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South Atlantic Lithosphere thickness paper in press
- A simple thermal LAB model for the South Atlantic passive margins has been developed
- The LAB model shows distinct variations along the margins that correlate with margin widths
- Conjugate margin pairs reflect an asymmetry in LAB depth patterns that are locally related to post break-up lithospheric thinning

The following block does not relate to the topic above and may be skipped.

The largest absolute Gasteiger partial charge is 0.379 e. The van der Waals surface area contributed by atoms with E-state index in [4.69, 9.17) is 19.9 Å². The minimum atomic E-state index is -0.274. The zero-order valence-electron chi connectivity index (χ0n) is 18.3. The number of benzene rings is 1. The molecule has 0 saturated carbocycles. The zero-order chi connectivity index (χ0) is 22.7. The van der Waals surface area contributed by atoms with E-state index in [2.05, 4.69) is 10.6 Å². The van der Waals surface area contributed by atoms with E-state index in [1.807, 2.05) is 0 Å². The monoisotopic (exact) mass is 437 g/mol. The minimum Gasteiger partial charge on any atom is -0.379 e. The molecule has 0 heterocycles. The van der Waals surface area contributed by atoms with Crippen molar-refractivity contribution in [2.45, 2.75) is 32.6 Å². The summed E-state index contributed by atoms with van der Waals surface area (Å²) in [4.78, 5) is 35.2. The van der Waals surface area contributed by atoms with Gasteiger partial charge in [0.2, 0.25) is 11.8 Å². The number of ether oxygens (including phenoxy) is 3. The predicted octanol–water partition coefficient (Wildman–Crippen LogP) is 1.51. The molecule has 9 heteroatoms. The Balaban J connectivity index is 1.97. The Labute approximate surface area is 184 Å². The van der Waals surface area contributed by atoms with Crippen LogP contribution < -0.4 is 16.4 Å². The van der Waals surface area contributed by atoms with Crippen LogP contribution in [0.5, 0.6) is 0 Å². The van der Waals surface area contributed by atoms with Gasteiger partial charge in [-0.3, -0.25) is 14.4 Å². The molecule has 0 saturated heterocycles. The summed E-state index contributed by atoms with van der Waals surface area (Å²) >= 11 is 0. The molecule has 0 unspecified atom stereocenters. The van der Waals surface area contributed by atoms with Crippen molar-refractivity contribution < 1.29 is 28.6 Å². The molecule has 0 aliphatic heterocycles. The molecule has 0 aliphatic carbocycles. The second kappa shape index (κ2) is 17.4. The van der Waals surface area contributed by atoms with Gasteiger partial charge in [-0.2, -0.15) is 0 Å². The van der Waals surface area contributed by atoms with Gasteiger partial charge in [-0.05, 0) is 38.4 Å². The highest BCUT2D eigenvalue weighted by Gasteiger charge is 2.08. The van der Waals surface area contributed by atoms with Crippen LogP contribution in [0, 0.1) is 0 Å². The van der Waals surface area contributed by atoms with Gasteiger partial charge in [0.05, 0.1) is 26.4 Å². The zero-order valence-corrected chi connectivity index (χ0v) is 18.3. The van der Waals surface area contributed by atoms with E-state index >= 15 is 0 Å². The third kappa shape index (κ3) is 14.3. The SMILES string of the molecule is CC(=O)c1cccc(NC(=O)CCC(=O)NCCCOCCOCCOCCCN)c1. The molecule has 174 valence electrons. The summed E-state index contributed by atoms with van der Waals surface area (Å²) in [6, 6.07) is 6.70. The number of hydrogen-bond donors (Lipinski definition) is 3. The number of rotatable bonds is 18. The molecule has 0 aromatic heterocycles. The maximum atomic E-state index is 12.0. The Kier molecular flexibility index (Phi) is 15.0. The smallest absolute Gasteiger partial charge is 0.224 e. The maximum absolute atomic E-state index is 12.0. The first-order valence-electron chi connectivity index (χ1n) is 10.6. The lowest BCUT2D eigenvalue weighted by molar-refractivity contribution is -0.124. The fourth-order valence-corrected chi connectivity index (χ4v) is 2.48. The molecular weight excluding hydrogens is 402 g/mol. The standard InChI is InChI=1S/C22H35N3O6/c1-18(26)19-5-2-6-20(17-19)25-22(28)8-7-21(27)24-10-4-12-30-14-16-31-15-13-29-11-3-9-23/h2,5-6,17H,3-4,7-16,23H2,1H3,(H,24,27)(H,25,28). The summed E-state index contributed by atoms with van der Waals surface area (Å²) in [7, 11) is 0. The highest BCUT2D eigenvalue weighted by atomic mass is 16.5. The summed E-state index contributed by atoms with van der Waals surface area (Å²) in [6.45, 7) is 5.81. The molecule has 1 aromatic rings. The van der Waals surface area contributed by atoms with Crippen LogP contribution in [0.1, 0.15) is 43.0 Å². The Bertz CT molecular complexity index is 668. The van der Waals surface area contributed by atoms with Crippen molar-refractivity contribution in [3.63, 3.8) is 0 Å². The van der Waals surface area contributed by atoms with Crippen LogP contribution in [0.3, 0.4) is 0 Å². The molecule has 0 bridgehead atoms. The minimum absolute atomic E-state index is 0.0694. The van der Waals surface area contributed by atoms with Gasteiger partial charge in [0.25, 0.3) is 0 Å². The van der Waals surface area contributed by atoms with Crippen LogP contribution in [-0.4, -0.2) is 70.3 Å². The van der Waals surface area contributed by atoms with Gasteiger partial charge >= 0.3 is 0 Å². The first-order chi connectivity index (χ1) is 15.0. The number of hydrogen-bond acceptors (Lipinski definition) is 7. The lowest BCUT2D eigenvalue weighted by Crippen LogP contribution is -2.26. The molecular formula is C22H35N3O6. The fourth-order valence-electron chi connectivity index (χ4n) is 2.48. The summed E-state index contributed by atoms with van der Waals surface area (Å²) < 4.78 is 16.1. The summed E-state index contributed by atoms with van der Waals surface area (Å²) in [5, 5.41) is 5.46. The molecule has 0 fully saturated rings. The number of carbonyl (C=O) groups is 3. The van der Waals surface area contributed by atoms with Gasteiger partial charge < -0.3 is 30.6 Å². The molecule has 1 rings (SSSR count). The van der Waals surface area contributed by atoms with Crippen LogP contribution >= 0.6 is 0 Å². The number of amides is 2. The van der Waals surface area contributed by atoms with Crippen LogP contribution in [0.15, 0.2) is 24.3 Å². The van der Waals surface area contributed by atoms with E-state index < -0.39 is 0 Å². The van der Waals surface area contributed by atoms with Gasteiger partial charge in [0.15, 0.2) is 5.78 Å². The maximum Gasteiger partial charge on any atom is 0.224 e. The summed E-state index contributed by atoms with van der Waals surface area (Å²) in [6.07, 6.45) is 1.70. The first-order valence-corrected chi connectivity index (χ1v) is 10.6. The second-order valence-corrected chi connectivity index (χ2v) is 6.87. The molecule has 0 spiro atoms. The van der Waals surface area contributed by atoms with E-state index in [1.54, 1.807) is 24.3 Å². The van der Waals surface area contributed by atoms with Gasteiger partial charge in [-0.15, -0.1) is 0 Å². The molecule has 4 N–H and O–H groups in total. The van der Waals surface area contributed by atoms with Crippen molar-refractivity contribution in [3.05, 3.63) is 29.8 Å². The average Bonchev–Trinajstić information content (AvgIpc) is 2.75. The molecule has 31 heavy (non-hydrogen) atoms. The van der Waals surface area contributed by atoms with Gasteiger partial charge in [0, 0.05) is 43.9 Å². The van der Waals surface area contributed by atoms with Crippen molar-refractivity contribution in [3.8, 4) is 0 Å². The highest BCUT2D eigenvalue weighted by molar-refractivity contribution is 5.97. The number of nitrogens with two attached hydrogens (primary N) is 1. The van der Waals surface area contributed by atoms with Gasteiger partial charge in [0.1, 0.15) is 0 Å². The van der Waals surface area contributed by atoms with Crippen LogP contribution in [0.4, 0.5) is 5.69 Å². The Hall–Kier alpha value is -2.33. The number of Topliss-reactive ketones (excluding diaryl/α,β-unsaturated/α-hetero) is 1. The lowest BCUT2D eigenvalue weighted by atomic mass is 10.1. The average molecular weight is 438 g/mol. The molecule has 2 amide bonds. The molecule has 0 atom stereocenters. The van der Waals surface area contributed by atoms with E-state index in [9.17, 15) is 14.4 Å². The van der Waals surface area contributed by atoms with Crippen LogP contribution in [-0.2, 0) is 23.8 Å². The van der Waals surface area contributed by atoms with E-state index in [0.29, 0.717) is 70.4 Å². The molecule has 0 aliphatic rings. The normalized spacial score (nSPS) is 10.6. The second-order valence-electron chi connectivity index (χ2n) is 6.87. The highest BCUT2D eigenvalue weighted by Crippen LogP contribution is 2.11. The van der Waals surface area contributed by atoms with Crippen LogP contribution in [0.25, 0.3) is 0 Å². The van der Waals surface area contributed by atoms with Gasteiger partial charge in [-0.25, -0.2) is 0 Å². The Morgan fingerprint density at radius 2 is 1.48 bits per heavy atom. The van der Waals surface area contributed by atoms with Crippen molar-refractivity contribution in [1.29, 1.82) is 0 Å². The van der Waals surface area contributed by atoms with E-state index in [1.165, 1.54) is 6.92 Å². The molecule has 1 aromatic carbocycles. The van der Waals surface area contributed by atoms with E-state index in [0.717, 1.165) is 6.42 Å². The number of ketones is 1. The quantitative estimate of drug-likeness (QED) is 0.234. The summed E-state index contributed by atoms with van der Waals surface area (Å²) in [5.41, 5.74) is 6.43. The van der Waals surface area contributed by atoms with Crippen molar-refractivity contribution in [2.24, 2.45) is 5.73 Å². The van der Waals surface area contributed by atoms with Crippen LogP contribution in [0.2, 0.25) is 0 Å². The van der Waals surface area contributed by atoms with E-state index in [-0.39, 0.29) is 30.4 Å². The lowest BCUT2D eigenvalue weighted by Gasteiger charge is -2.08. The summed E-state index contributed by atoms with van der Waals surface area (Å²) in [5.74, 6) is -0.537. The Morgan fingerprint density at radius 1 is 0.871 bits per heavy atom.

The lithospheric architecture of passive margins is crucial for understanding the tectonic processes that caused the break-up of Gondwana. We highlight the evolution of the South Atlantic passive margins by a simple thermal lithosphere-asthenosphere-boundary (LAB) model based on onset and cessation of rifting, crustal thickness, and stretching factors. We simulate lithospheric thinning and select the LAB as the T=1330 °C isotherm, which is calculated by 1D advection and diffusion. Stretching factors and margin geometry are adjusted to state-of-the-art data sets, giving a thermal LAB model that is especially designed for the continental margins of the South Atlantic. Our LAB model shows distinct variations along the passive margins that are not imaged by global LAB models, indicating different rifting mechanisms. For example, we model up to 200 km deep lithosphere in the South American Santos Basin and shallow lithosphere less than 60 km in the Namibe Basin offshore Africa. These two conjugate basins reflect a strong asymmetry in LAB depth that resembles variations in margin width. In a Gondwana reconstruction, we discuss these patterns together with seismic velocity perturbations for the Central and Austral Segments of the margins. The shallow lithosphere in the Namibe Basin correlates with signatures of the Angola Dome, attributed to epeirogenic uplift in the Neogene, suggesting an additional component of post-break up lithospheric thinning.